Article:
During the Dublin Water Conference in 1992  the policies for the privatisation of water were established as well as the models for water interventions were presented. On this conference water was presented as a limited and vulnerable resource (principle No 1) with economic value (principle No 4), which justified the necessity for decentralization and multi-sectoral policies recognized also by Agenda 21 . This narrative resulted in a ‘stated necessity’ to implement privatisation models.
THE DUBLIN STATEMENT
Even if in Social Fora water is considered a common good and the access to water is recognised as a Human Right by the United Nations, the Millennium Development Goals (MDGs) refer to the cost of providing water; they question if water will be affordable and the answer is that it can be only through the private sector.
In this context, the World Bank agreed to give credits to re-structure the sector if the provision of water would be privatized. The reality shows that this kind of public-private collaborations in the case of countries like Chile, Malaysia and Philipines meant that while the risks for the private companies were minimum their profits were huge. The side effect is that water sources are appropriated and inaccessible to the people who cannot afford it. Thus, proper water policies must involve collaboration between public institutions and refuse the collaboration with the private sector.
By 2002 the U.N. recognized the Right to Water as a Human Right, so water is both a limited resource and a common good. In July 2010 U.N. approved water as a Human Right – although this decision was not legally-binding for the member states. In September 2010 the UN bond this decision to the States, so now Water Right is legally exigible by citizens. This is an example of how feasible is to move from a claim to an implementation.
So although the right to water implicitly recognizes the right to enjoy it, now there is a necessity to create systems of provision and legal instruments to implement this right. At the moment, the sixth World Water Forum is taking place in Marseilles, France but many argue that in order to see some improvement, decision making should be changed first . Those who decide about the future of water should act on behalf of people not corporations.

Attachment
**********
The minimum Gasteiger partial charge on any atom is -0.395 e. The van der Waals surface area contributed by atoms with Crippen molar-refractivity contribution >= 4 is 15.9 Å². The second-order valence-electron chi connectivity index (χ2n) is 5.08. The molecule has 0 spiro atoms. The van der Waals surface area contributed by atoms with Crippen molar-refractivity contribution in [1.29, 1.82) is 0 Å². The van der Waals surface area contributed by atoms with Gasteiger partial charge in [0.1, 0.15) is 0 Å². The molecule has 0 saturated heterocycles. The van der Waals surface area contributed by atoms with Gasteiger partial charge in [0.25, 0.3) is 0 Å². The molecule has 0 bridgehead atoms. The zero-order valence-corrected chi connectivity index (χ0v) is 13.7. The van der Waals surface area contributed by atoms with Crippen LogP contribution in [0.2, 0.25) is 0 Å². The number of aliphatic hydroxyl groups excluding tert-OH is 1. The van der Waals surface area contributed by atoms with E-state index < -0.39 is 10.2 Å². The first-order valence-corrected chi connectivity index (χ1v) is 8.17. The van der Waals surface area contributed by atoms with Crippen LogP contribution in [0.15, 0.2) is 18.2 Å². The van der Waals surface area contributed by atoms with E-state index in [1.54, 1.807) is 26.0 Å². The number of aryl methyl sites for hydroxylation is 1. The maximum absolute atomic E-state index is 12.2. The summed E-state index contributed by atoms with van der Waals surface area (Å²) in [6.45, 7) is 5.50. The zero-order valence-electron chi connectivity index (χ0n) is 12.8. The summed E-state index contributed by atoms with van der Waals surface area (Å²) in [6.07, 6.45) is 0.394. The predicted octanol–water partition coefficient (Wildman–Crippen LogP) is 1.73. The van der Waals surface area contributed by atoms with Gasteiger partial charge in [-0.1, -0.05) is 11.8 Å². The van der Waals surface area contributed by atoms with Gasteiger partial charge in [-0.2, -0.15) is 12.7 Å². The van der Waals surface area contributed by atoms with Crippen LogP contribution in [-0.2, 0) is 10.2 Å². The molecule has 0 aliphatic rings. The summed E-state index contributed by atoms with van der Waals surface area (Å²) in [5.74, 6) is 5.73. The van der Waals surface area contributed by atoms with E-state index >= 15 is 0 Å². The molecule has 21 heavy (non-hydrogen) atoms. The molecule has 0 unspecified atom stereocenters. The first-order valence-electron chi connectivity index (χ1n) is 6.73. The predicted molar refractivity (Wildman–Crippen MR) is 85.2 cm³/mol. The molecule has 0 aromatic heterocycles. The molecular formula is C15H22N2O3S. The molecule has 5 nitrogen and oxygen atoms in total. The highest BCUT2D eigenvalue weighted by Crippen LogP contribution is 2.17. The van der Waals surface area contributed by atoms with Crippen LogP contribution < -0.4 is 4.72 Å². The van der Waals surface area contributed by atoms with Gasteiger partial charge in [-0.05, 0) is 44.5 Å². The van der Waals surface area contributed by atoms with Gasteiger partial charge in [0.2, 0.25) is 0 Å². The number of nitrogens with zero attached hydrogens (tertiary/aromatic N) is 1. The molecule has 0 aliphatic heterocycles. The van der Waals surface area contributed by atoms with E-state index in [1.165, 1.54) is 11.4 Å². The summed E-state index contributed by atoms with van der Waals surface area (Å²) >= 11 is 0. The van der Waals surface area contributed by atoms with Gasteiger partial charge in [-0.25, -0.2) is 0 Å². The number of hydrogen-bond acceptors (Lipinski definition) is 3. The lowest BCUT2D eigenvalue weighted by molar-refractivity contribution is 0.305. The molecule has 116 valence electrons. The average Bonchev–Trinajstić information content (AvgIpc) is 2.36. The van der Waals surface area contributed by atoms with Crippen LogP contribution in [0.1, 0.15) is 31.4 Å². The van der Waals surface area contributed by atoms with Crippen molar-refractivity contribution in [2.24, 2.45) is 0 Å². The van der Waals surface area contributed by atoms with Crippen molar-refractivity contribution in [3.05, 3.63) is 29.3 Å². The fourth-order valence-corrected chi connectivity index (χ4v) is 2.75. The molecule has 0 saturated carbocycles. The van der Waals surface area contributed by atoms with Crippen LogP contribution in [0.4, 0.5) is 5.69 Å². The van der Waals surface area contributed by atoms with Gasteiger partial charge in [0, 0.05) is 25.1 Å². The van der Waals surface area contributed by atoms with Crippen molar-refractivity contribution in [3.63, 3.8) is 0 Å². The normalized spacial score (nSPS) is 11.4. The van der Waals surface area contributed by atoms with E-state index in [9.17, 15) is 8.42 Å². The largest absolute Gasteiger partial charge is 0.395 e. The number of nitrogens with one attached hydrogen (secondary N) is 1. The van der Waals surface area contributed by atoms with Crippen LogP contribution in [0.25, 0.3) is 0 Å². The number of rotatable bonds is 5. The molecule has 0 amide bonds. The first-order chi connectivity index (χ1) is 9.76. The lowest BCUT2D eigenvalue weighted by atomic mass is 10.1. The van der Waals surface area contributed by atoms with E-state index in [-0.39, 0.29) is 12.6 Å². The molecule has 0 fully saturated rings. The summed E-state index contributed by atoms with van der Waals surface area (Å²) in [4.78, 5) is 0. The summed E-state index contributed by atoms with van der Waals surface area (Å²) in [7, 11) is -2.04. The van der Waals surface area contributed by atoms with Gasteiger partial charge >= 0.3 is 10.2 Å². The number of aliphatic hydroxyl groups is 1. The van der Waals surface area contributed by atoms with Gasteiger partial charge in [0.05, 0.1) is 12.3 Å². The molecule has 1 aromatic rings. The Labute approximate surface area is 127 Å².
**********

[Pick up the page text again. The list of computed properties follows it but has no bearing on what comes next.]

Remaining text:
-Chamo and Freegas
 UN water (2012). Statistics and graphs & maps. Retrieved on the 15th of March 2012 from: http://www.unwater.org/statistics_use.html
 GLAAS (2010). UN-water global annual assessment of sanitation and drinking water (GLAAS) 2010: targeting resources for better results.World Health Organization. Geneva, Switzerland.
 UN Water Conference report (1977). Mar del Plata, 14-25 March 1977. United Nations publication, Sales No. E.77.II.A.12. Available here: http://www.ielrc.org/content/e7701.pdf
 UN (1992). The Dublin statement on water and sustainable development. International Conference on Water and the Environment. Available at: http://www.wmo.int/pages/prog/hwrp/documents/english/icwedece.html
 Agenda 21 (1992). Chapter 18: Protection of the Quality & Supply of Freshwater Resources: Application of Integrated Approaches to the Development, Management & Use of Water Resources. Available here: http://www.un.org/esa/dsd/agenda21/res_agenda21_18.shtml
 The human right to wáter (2010). Retrieved on the 15th March 2012 from: http://www.youtube.com/watch?v=vQ-9Iokcsxc
 Cernansky R (2012). World Water Forum: Fight Against Privatization Continues & UN Says to Value Ecosystems, Not Just Agriculture. Retrieved on the 15th March 2012 from: http://www.treehugger.com/corporate-responsibility/world-water-forum-fight-against-privatization-continues-un-says-value-ccosystems-not-just-agriculture.html